Article posted by Matt Thomas, for Smarta
17 September 2012

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VAT on exports

Exporting to an EU country to someone who is VAT-registered

  • HMRC refers to exports to countries within the EU as dispatches or removals.
  • You zero-rate VAT on goods exported to VAT-registered people within the EU. (If any VAT is due in the destination country, the recipient pays it there.)

Keeping records if you’re dispatching to someone VAT-registered in their destination country:

  • You have to show their VAT-registration number (including two letter country code) on your sales invoice.
  • Show prices on invoices in the foreign currency and in sterling.
    • You can use the exchange rates in newspapers.
    • Or on the HMRC site.
    • Or you can apply to HMRC in writing to use a different set of rates (but don’t start using them unless you’ve been approved).
  • You have to get the paperwork proving the goods have left the UK, known as ‘evidence of removal’, within three months of the sale.
  • Keep any and all of the following:
    • Customer orders
    • Sales invoices
    • Invoices from the companies who actually did the removal (shipping, couriers, etc)
    • List of what was packed
    • All correspondence with the customer
    • Relevant bank statements
    • Paperwork proving the document arrived in the destination country
  • Documents should show:
    • your business’ name
    • your customer’s name
    • what the goods are
    • how much they’re worth
    • the destination address
    • the method of transport (courier, post, etc)
  • If you send goods by post: fill out a form C&E 132 or get a certificate of posting (or, if you use Royal Mail Parcel Force, you’ll get a pack with all the documents you need).
  • If you send goods by courier: your airways bill number or customer dispatch pack receipt are sufficient as evidence of removal.
  • If a customer is planning on collecting the goods or if the goods are going to be stored in the destination country for some time until the customer is ready to collect them, check out the relevant bits of information on HMRC’s site here.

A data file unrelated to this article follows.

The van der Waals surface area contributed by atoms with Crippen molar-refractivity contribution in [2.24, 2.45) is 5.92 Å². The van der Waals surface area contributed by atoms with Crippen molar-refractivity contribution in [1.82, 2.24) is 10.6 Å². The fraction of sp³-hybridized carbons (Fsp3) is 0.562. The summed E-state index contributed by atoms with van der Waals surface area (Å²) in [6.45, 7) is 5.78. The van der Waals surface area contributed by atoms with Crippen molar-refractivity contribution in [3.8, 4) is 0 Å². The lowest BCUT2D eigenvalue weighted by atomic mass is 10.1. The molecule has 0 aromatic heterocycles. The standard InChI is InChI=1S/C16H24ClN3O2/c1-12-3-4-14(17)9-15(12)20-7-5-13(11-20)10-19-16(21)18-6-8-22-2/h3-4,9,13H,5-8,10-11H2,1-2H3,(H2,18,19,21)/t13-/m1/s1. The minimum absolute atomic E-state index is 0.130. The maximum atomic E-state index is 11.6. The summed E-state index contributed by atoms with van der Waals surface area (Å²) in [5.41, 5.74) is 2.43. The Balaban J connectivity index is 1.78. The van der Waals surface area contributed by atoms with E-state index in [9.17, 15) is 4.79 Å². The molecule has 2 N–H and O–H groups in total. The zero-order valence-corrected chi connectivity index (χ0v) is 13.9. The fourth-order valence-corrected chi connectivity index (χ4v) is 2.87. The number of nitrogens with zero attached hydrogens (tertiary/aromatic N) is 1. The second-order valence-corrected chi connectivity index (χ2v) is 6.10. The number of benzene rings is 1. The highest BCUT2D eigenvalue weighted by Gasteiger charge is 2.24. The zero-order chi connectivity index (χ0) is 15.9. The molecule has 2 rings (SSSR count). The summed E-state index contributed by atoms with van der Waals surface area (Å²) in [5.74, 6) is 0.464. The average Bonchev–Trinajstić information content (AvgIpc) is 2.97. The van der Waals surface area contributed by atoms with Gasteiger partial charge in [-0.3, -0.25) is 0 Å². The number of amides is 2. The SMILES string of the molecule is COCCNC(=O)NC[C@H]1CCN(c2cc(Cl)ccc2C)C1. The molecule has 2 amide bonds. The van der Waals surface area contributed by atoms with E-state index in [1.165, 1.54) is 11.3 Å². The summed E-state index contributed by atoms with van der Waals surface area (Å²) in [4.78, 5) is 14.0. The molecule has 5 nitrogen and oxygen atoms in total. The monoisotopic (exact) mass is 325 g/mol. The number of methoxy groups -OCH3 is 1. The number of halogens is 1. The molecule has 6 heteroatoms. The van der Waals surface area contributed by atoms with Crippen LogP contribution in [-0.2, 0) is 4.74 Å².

• You have to keep all paperwork for six years.

Reporting your exports to HMRC:

  • You must report your EU sales and the VAT charged to HMRC using:
    • Your VAT return ( Boxes 6 and 8 )
    • Your EC Sales List (ESL) – you get sent this automatically after ticking Box 8 of your VAT return (find out more in Resources, below)
    • If you sell more than £260,000 of goods to EU countries in a year, you must also fill out the Intrastat Supplementary Declaration (find out more in Resources, below)

Exporting to an EU country to someone who is not VAT-registered

  • This is called distance selling.
  • You need to charge VAT at the same rates as you would if you were selling in the UK.
  • You follow the same process as if you were selling to someone in the UK, including the VAT on the invoice.
  • Put prices on the invoice in sterling and the foreign currency.
    • You can use the exchange rates in newspapers.
    • Or on the HMRC site.
    • Or you can apply to HMRC in writing to use a different set of rates (but don’t start using them unless you’ve been approved).

You only need to register for VAT in that country if:

  • You exceed a certain threshold of sales in one country (different for each EU country). Find out the threshold from HMRC.
  • You are distance selling goods on which excise duty is due (such as alcohol or tobacco) if you are delivering the goods.
  • If goods on which excise duty is due are for personal use.
  • (If the customer is collecting goods on which excise duty is due, you don’t need to register and you just zero rate them as normal.)

If you have charged VAT on a sale, you need to report it to HMRC by:

  • Including the sale in Box 1 and Box 6 on your VAT return.
  • You do not need to record it on a EC Sales List (ESL).
  • If you have sold more than £260,000 of goods to EU countries in a year, you must fill out the Intrastat Supplementary Declaration (find out more in Resources, below)

Special cases in the EU

If you are:

  • Dispatching goods to another part of your own company
  • Only moving the goods to the destination country temporarily
  • Dispatching and installing or assembling goods at the destination country
  • Sending goods to an EU country for repair or other processing

You need to read about the different procedures and rules involved in the relevant sections on this page of HMRC’s website.

Exporting to countries outside the EU

  • HMRC uses the term ‘exports’ to mean exporting goods to countries outside the EU.
  • As VAT is only a Europe-wide thing, you zero-rate goods going outside the EU.

But you have to make sure you have documentation to prove:

  • The sale happened
  • The shipment happened (if you don’t get this, you’ll have to account for the goods on your VAT return)
  • You also have to make sure the goods leave the EU within, in most cases, three months (some items such as racehorses have longer limits, call HMRC to check).
  • If they’re being transported by road through other EU countries, you need to get documentation proving they have left the EU (or else you can’t zero-rate the sale).

If you are sending goods to the EU to be processed before being sent on outside of the EU, if you are only moving goods outside the EU temporarily, if you are a retailer, or if you are sending goods to the Channel Islands, read HMRC’s advice on the rules for these special cases (at the bottom of the page).

Recording exports to countries outside the EU:

  • Put sales in Box 6 of your VAT return
  • Keep copies of invoices and the documentation listed above proving export

Resources


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Article posted by Matt Thomas, for Smarta
17 September 2012

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